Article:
Inclusion and exclusion criteria

Criteria for diagnosis of CAE were consistent with those published in the standard reference at the time[4] and used in a recent RCT[10] and another recent study.[13] These criteria include approximately 3-Hz generalized spike-wave discharges on electroencephalography (EEG) with an otherwise normal background, age at onset generally 4–8 years (age is not an absolute criterion and there is variation across studies), and frequent (multiple daily) absence seizures. For this analysis, children who experienced generalized convulsions prior to initial diagnosis of epilepsy, who were treated with a medication other than ESM or VPA, and who had other significant neurologic conditions were excluded. Only those followed at least 5 years from the date of initial diagnosis, who received either VPA or ESM as their first medication, and who initiated treatment within 1 month of diagnosis were included in the analysis.

Clinical features

Baseline characteristics that were examined included age at onset, age at diagnosis, gender, and receipt of early special education services prior to diagnosis, which was used as a marker of developmental or cognitive difficulties. Information concerning cognitive function was gathered several years after initial diagnosis of epilepsy.[14] We used this as supplemental information regarding whether IQ was <80 or ≥80 to probe further for similarities or differences between the two treatment groups.

Neuroimaging was performed either for clinical purposes or as part an assessment done 8–9 years after study entry. For these analyses, all information was used in determining whether a child had a significant neuroanatomic abnormality, and any child with such an abnormality, regardless of when found, was excluded. We also used the physician's order for neuroimaging at initial evaluation as a marker of potential concern about atypical presentation on the part of the treating neurologist.

Atypical features from the initial, diagnostic EEG were obtained from reports and, when feasible, review of original tracings. The reports were specifically reviewed for this analysis (by SRL and FMT) for the presence of any atypical features that might influence choice of treatment or be related to long-term prognosis. This review was performed blinded to initial treatment decision and seizure outcomes. Atypical features included photo-paroxysmal response, polyspike- or irregular spike-wave, unilateral focal findings, and occipital spike wave on eye closure. Atypical features have been proposed to be prognostic of poorer outcome in children with CAE.[15-17] Occipital inter-rhythmic delta activity (OIRDA), sometimes considered predictive of better long-term prognosis,[18] was separately identified.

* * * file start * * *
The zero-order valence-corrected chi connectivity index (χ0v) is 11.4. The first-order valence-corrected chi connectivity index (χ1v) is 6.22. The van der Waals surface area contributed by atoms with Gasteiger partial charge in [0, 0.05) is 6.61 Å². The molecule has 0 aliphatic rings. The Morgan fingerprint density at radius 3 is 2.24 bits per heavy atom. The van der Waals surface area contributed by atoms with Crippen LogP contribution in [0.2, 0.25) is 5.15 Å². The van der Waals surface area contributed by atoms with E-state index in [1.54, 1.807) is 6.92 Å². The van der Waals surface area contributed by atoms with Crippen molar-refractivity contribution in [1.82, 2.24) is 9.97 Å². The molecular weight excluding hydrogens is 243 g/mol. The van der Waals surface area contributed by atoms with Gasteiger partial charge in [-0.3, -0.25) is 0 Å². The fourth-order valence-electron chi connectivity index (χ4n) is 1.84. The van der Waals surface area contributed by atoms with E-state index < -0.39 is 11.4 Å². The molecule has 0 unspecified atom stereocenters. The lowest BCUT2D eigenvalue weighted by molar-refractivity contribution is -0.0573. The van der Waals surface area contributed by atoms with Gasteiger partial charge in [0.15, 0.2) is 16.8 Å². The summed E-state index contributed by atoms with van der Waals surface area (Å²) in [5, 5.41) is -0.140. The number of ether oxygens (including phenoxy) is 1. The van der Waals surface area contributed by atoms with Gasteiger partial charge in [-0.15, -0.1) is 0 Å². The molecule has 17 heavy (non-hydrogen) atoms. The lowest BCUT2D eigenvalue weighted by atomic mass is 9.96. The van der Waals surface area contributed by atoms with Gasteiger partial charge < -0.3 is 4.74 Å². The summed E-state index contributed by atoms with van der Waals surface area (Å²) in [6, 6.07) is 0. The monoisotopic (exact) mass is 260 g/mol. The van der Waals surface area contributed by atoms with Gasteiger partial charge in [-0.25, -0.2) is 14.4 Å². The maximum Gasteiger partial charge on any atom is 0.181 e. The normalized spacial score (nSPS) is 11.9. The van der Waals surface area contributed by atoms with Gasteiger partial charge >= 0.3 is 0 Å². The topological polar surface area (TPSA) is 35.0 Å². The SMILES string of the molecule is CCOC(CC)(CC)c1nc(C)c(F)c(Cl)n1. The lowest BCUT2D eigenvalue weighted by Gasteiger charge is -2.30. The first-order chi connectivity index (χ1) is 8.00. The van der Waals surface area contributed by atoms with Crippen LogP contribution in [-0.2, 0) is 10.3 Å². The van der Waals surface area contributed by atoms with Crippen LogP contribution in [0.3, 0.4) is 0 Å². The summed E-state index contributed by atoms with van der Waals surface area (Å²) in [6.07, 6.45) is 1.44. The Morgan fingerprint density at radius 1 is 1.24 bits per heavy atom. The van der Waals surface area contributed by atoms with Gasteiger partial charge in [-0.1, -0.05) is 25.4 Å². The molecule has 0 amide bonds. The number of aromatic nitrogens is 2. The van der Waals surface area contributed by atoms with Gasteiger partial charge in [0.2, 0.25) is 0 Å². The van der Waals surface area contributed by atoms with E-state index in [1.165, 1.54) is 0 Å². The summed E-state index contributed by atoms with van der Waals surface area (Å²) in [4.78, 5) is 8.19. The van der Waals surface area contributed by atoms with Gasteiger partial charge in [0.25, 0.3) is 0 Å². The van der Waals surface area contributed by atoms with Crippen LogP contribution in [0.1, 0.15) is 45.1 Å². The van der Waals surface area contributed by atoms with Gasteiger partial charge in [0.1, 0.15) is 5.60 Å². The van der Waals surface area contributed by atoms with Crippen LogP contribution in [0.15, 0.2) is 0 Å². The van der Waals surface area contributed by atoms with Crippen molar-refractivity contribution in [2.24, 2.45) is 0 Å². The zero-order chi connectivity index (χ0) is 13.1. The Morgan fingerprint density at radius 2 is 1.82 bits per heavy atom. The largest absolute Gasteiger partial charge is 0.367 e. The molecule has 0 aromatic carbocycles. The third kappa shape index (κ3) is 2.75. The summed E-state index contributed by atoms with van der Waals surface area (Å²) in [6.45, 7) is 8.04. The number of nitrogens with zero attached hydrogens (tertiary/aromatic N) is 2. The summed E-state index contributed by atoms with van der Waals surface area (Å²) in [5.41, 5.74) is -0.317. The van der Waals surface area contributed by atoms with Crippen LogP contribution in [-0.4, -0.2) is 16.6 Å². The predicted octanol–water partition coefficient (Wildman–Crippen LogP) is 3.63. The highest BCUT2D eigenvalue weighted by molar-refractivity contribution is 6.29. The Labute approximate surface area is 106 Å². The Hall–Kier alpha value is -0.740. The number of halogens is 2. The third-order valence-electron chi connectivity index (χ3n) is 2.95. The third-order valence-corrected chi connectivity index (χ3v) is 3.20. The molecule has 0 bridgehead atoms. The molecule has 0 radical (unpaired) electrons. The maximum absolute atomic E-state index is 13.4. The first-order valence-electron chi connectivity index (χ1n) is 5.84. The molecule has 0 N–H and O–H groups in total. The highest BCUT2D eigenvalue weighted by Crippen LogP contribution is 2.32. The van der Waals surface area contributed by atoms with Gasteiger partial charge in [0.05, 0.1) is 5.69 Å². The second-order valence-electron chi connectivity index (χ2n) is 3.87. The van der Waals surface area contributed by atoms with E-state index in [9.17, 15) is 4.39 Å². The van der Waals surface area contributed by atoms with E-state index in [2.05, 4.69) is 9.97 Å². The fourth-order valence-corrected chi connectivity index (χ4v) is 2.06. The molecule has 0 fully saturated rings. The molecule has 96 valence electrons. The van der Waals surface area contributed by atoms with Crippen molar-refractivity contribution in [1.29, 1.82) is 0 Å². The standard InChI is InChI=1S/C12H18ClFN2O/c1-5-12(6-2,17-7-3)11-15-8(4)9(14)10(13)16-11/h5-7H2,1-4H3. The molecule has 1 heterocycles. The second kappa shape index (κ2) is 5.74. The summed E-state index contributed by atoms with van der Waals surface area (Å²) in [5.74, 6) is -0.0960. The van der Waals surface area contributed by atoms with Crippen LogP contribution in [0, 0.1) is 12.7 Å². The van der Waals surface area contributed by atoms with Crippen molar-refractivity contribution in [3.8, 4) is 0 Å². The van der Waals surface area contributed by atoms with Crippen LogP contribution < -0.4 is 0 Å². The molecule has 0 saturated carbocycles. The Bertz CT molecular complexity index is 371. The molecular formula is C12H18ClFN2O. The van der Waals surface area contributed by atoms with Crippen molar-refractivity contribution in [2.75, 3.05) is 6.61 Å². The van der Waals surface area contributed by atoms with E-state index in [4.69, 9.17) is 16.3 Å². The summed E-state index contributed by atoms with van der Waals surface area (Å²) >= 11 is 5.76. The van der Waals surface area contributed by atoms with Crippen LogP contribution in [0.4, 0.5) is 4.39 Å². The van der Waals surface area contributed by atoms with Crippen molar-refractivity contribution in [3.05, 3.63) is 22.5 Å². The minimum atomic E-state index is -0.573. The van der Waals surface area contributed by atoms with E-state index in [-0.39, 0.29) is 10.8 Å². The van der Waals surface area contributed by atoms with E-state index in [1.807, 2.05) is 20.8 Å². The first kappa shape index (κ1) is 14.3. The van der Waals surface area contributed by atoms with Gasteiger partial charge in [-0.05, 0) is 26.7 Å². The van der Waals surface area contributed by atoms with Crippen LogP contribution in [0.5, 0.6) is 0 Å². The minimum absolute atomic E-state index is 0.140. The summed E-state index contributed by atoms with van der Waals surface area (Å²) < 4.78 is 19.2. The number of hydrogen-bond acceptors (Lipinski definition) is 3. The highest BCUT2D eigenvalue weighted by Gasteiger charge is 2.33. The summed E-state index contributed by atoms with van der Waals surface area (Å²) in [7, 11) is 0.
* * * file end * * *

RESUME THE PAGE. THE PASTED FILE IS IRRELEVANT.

Baseline characteristics were compared to treatment choice to determine if there might be any indication of preferential drug selection based on clinical features. They were also compared to the primary seizure outcome (complete remission) to determine if they were prognostic of long-term remission.

Definitions of seizure and treatment outcomes

All information about seizures and treatments was collected and explicitly recorded prospectively based on information collected during follow-up calls made every 3–4 months and from medical records that were reviewed twice a year while the child was under neurologic care. When exact dates for seizures or medication changes were not available, we estimated as closely as possible based on the date of last call and any other information the parent provided. For example, “in January” was coded as January 15th to minimize errors.

Early seizure outcomes

We studied early remission (achieving and being in ≥1 year remission by 2 years after diagnosis), relapse after entering a 1 year remission, and pharmacoresistance (failure of informative trials of two different medications, see below).[19]

Long-term seizure outcomes

The primary long-term outcome was “complete remission,” both seizure free and medication free for at least 5 years. We also examined 5-year remission at last contact regardless of medication and 10-year remission at last contact in those patients who were followed for ≥10 years.

Treatment response

The definition of an informative trial of medication was essentially that recently adopted by the ILAE[19]; a trial in which the drug is titrated to an intended dose and at least two adjustments upward are made in an effort to achieve control if the targeted dose was inadequate. If the failure to control seizures was due to nonadherence, discontinuation because of idiosyncratic side-effects, or other reasons that precluded an adequate assessment of the seizure control efficacy the trial was considered noninformative, that is, neither a clear failure or a success. Successful initial response to medication required that all seizures have stopped after a reasonable titration period and any needed further adjustments, and that seizures remained under full control for at least 1 year. Factors associated with seizure relapse after attaining initial remission were coded as spontaneous (for no apparent cause and with apparently good medication adherence) or as occurring in association with tapering of medication, after tapering was complete, illness, or nonadherence.